“What is real?” the Velveteen Rabbit asked the Skin Horse.
“…It doesn’t happen all at once. You become. It takes a long time…By the time you are real, most of your hair has been loved off, your eyes drop out and you get loose in the joints and are very shabby. But these things don’t matter at all because once you are real, you can’t be ugly except to people who don’t understand.”
This quote reminds me of my massage clients with Alzheimer’s. They are still very real people with a real sense of humor even though people don’t treat them as such. I see people talk right through them. Just the other day I joked with two of the men. “Jim really likes ladies’ knees,” I told Bill as I was massaging his shoulders. Jim, who has been at the Alzheimer’s center for at least 7 years and seems to have plateaued, sat in the chair near us looking straight ahead as if he hadn’t heard a thing. “Can you believe he even took a bite right out of my knee?!” I said as I pointed to the nasty healing scab on the top of my knee (from a trail fall). Jim turned and looked right at us and asked straight-faced, “How do you think I lost this tooth?” A sly smile spread across Jim’s face. We all laughed a real laugh.
Often when I massaged Debra (who has now passed away) I’d play a CD that included Dean Martin singing “You belong to me”. Every time he sang the line, “See the pyramids along the Nile…” her memory was triggered (or so I thought) and she’d tell me about the time she and her husband sailed down the Nile. I later learned that neither she nor her husband ever stepped foot in Egypt. Debra sure had me fooled—and herself as well. And yet, that vision/experience was so real to her she would recount that story every time Dean sang those lyrics.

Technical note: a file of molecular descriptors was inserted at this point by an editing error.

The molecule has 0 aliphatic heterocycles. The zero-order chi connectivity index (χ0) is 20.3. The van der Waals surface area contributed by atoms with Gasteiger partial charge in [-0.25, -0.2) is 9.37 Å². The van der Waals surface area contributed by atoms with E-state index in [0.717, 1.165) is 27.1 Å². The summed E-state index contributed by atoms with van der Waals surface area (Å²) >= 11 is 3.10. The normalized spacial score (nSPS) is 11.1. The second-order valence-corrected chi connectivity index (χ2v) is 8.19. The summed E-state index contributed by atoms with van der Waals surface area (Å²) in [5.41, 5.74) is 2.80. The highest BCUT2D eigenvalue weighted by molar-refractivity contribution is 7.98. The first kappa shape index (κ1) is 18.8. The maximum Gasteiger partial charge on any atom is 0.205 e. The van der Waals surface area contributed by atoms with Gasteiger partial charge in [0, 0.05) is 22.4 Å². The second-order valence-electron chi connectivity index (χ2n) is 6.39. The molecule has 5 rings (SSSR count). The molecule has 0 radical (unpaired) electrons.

This last May a writer for the anti-feminist site “A Voice for Men” wrote a scathing essay entitled, “Amanda McCracken: virgin, chameleon or just plain phoney”. I unfortunately (or fortunately) stumbled upon it in July and felt physically sick after reading only a few paragraphs and comments. In the essay Mr. Jim Muldoon picked apart essays I’ve written regarding my virginity, and he single-handedly declared that all of my claims were false except one—“The only thing I would buy is her claim to be a feminist, because she certainly is an Adept of The Sacred Babble. Everything else requires verification from an independent source.”
I’ve had some very intriguing conversations with my lesbian friends about whether penile penetration defines virginity. And Mr. Muldoon can question my virginity status until he’s blue-balled in the face. Only I know myself. But what rattled me most was him claiming I wasn’t a real writer.
Artists of all sorts (painters, writers, actors, musicians) wrestle with their own self-doubts to firmly own their identity as an artist. Perhaps it’s because we live in a society that doesn’t put on a monetary value on an artist’s profession. In all the materials I’ve received from career counselors, I don’t ever recall seeing a list of career related salaries that included artist or writer or musician. While there is great support among a community of artists, there is also competition artists feel to both stay afloat and rise to the top. You never hear one doctor insult another in saying, “He/she isn’t a real doctor.” There are no state boards or tests to pass to certify you as an honest to goodness writer.
From several angles, Truman Capote’s story Breakfast at Tiffany’s addresses the theme of authenticity. The validity of the main characters’ identities are questioned by both themselves and others.